Taking Notice of Anime – Good and Bad

If you’ve browsed through my links list, a few of them might seem out of place (and maybe a few are). One such link is “anime news“. I’ve referred to it only once before because, while interesting, I still consider anime’s impact on industrial design to be rather low-level. However, as manufacturing and design increasingly head to Asian suppliers in the same countries where Japanese animation has been off-shored, anime’s influence on product design could grow significantly; and I mean in the sense beyond the obvious Japanimation spin-off toys (eg Pokemon, Dragonball Z, Sailor Moon, etc). One example of how this kind of influence can be transferred is this computer mouse design created by Masamune Shiro, creator of the hugely popular Ghost in the Shell. As technology liberates designers from the tyranny of manufacturing constraints, this kind of crossover can only increase; more and more artists can move beyond images into tangible, manufacturable items.

That said, this brings me to today’s BusinessWeek online article “The Anime Biz“. From the article:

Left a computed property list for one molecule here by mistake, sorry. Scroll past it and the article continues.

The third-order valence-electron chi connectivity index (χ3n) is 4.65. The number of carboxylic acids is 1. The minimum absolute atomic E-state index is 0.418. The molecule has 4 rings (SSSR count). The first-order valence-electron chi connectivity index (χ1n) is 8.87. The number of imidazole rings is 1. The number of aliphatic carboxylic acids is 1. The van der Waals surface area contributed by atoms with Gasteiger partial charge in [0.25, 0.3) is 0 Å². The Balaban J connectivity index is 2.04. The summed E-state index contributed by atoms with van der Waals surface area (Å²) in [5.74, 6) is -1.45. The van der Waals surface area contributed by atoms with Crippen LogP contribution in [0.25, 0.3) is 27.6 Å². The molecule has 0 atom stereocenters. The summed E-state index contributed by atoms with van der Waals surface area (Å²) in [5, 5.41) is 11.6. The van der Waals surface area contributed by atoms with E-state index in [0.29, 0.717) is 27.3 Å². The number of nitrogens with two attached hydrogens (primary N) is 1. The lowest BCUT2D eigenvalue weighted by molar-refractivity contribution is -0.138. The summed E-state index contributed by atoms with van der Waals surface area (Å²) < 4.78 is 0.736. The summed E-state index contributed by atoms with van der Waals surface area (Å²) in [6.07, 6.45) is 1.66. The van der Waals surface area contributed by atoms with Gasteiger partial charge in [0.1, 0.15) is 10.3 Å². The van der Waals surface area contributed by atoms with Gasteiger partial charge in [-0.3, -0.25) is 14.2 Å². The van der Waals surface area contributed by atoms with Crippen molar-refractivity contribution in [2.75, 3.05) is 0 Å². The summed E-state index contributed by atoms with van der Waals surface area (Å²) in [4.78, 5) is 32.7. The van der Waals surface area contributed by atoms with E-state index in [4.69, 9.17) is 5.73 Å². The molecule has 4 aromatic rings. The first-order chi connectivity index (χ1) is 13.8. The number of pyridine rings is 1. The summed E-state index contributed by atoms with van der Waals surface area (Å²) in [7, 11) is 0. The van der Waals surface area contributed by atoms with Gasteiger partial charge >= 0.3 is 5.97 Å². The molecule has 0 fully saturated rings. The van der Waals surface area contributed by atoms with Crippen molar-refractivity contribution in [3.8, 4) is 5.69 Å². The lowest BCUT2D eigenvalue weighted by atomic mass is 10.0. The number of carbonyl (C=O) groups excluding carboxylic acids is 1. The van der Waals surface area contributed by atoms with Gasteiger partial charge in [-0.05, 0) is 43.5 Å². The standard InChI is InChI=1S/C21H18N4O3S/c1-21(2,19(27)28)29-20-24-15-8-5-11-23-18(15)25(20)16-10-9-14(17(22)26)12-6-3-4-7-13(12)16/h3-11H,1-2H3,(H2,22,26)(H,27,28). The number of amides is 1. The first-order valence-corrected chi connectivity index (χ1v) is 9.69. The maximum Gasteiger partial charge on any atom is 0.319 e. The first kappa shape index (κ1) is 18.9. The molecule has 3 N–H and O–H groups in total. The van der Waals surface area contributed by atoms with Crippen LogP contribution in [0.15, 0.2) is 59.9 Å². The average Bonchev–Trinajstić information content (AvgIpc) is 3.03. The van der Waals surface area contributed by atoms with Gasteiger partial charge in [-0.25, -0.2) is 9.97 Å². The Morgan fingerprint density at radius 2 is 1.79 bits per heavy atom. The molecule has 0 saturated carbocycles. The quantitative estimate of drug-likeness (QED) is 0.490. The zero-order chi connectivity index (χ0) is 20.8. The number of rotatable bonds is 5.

What’s more, the images that roll out of Japan’s studios inspire everything from Hollywood blockbusters to high fashion. Anime “has been hugely influential,” says John Lasseter, executive vice-president and creative chief at Pixar Animation Studios… He and other foreign media execs think the role of anime could expand much, much more. “It has the potential to be Japan’s next big export,” says Todd Miller, managing director for Asia at Sony Pictures Television.

Okay, so that was rather expected and reinforces some of my reasons for keeping an eye on that industry. But what was really interesting to me as a designer are the problems and difficulties the anime industry appears to be having. Some of the issues the article raises bring to mind recent conversations I’ve had with other industrial designers – discussions revolving around designers being allowed to move into the ranks of upper corporate management. I’ve always been hesitant on that issue and some of what this article points out is why I feel that way. This part is worth noting I think:

Just as problematic is a widespread lack of business savvy. While toymakers and TV broadcasters have made billions from marketing anime characters, most studios are run by artists who rose through the ranks of animators but have little experience in management.

It’s hard to argue with observations like those made in the article (some of the deals mentioned remind me of designers willing to work with no expectation of compensation – of any form – beyond gaining experience).

Sometimes I read things expecting one kind of story, and I get something more. This is one such article. If you’re in a creative profession I think you’ll also find it worth reading.